4. Literature Review

This section includes a brief review of the main, seminal literature sources (mainly scholarly journals, but text books, media articles, Internet and other sources can be used). Use the Harvard Method of referencing. Show clearly how the literature is linked to your topic, the problem statement and the research objectives. (Maximum length: 500 words)

Most candidates find writing the Literature Review the most difficult part of the proposal and the actual thesis. The structure of Form PG 4a actually adds to the problem, as the sequence is "out of synch" with the proposal preparation process. This is because the researcher first consults the literature and then decides to narrow down his/her research after seeing 1. what previous research has been done and 2. where a "gap" exists in the literature. It is only then that one can frame specific research questions.

What the Literature Review should do:

The Literature Review is not a summary of all literature relating to your topic: it is a review of past and current research with a view to establishing what research has already been done in your specific field (or area), what approaches and methods are current in the field, and what the cumulative results of this research are. You should show how the research you mention is related to what you intend to do. Finally, you should identify a "gap" in the field (or area), that is, a topic or way of dealing with a topic which has not been done before, and try to find evidence (i.e. in the literature) to support your opinion that this should be done or is the way to go.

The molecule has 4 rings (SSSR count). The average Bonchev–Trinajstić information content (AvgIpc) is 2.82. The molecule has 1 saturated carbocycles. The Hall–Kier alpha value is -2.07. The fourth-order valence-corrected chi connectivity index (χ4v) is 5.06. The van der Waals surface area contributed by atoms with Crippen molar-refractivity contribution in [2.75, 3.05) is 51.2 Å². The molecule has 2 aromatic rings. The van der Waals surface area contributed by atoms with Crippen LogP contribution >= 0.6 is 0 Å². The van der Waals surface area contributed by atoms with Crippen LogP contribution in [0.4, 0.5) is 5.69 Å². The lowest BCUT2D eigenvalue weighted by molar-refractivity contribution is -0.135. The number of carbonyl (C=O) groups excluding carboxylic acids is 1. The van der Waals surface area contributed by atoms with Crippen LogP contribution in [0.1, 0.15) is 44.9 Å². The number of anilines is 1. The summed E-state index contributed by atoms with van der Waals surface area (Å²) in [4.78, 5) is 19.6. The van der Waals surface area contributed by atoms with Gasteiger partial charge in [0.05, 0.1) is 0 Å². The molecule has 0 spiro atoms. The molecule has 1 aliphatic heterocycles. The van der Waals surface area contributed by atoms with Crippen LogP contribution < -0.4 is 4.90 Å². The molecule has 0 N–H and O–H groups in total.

Advice:

  • Use peer-refereed articles from reputable journals when possible as evidence to support your argument.
  • Refer to previous related research not only in journals but also in other theses.
  • Try not to use too many direct quotes, but sum up what the authors said (or meant) and put lists of their names and publication dates in brackets.
  • Consult the original sources wherever possible.
  • Make sure you read seminal works in the original and don't just rely on overviews or summaries by commentators.
  • Don't plagiarise - you get more points for citing what someone else said than for saying it yourself (and more credibility).
  • Don't make sweeping statements about things "everyone knows": find an author who said it (even a journalist, if it is topical news).
  • Focus more on creating a coherent argument than on fancy-sounding language: logic carries more authority than big words.
  • On the other hand, make sure that you understand technical terms in the field and use them in such as way as to show that you understand them (a glossary or footnote should be used for obscure terms).
Last modified: Thursday, 6 December 2012, 12:25 PM